2669

MATERIALS AND METHODS Bird Husbandry In each of 2 trials, with each lasting 8 wk, a total of 540 one-day-old Ross 708 (Aviagen Inc., Huntsville, AL) chicks were purchased from a commercial hatchery, and on arrival, the chicks were sexed and then group weighed. Chicks were randomly distributed into 9 environmentally controlled chambers (30 males and 30 females chicks/chamber). Each environmentally controlled chamber had a floor area of 6 m2 (2.3 m width × 2.6 m depth) with a chamber volume of 15.3 m3 (2.5 m height). Chicks were vaccinated for Marek’s, Newcastle, and infectious bronchitis diseases at the hatchery. At 12 d of age, birds received a Gumboro vaccination via water administration. Each chamber contained fresh pine shavings at a depth of 7.62, tube feeders, and a 7-nipple watering system. Birds were provided a 4-phase feeding program (starter: 1 to 14 d; grower: 15 to 28 d; finisher: 29 to 42 d; withdrawal: 43 to 56). Diets were formulated to meet or exceed NRC (1994) nutrient recommendations. Starter feed was provided as crumbles, and subsequent feeds were provided as whole pellets. Feed and water were offered ad libitum. Ambient temperature was maintained at 33°C at the beginning of experimentation and was reduced as the birds progressed in age until d 22, when temperature treatments started.

Experimental Treatments The experiment consisted of a factorial arrangement of treatments in a randomized complete block design. The treatments consisted of 3 levels of temperature (low = 15.6°C; moderate = 21.1°C; high = 26.7°C) from d 21 to 56 d of age and 3 levels of light intensity (0.5, 3.0, 20 lx) from 8 to 56 d of age at 50% RH. There were 3 different chambers for each temperature treatment along with 3 different chambers for each light intensity treatment, for a total of 9 chambers. Each of the 3 temperature level treatments was paired with 1 of the 3 light intensity treatments so that each chamber represented a particular temperature:light intensity level combination. The ambient temperatures in each temperature treatment were stepped down so that they decreased linearly every day from 33°C at 1 d of age to reach their targeted temperatures of 26.7, 21.1, and 15.6°C, respectively, by d 21, and were continued through 56 d of age (Figure 1). The light intensity from d 1 to 7 was 20 lx in each chamber. Each chamber was equipped with incandescent lighting, typical of that used in commercial housing. Light intensity settings were verified at the bird level (30 cm) by using a photometric sensor with National Institute of Standards and Technology-traceable calibration (403125, Extech Instruments, Waltham, MA) for each intensity adjustment. The light fittings and tubes were dusted weekly to minimize dust buildup, which would otherwise reduce the intensity.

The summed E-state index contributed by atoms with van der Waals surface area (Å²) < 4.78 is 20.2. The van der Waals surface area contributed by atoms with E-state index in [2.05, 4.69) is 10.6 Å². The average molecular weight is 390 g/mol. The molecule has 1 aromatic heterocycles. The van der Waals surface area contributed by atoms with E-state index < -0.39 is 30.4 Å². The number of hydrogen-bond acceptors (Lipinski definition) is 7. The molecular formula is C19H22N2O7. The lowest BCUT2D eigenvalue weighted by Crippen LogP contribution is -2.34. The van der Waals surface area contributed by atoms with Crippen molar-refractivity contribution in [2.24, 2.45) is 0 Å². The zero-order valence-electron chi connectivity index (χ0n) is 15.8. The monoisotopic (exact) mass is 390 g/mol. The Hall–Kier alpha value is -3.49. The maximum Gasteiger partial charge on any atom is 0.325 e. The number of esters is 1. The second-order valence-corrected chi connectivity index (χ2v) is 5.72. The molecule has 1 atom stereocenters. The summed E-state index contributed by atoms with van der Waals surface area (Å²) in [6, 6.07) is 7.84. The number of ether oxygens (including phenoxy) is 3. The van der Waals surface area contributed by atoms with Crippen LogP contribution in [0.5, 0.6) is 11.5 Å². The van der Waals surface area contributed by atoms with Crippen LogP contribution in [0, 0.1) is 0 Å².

2670

Olanrewaju et al.

Blood Collections and Chemical Analyses On d 21 (day before initiation of the treatments), 28, 42, and 56, blood samples were collected between 0800 and 0900 h on sampling day from a brachial vein of 6 (3 male and 3 female chicks/chamber) randomly selected birds from each chamber, and the birds were then returned to the appropriate chambers by using our standard handling procedure (Olanrewaju et al., 2008). In addition, unnecessary discomfort to the birds was avoided by using proper housing and handling techniques, as described by the NRC (1996). Blood samples (3 mL) were collected directly into heparinized (50 IU/ mL) monovette syringes. All bleedings were completed within 45 s after birds were caught. Blood samples were drawn directly from the syringes into a blood gas electrolyte analyzer (ABL-80 Flex, Radiometer America, Westlake, OH) for immediate analysis of partial pressure of CO2 (pCO2), partial pressure of O2 (pO2), pH, hematocrit (Hct), hemoglobin (Hb), and electrolytes (Na+, K+, Ca2+, HCO3−, and Cl−). In addition, immediate glucose (GLU), osmolality (mOsm), and anion gap were analyzed. The pH, pCO2, pO2, and HCO3− values were corrected to reflect a body temperature of 41.5°C (Burnett and Noonan, 1974). The mean corpuscular Hb concentration was calculated using the standard formula [(Hb × 100)/Hct]. The needle mounted on each monovette syringe was then removed, a cap was placed over the needle port, and the syringes containing the blood samples were plunged into ice. After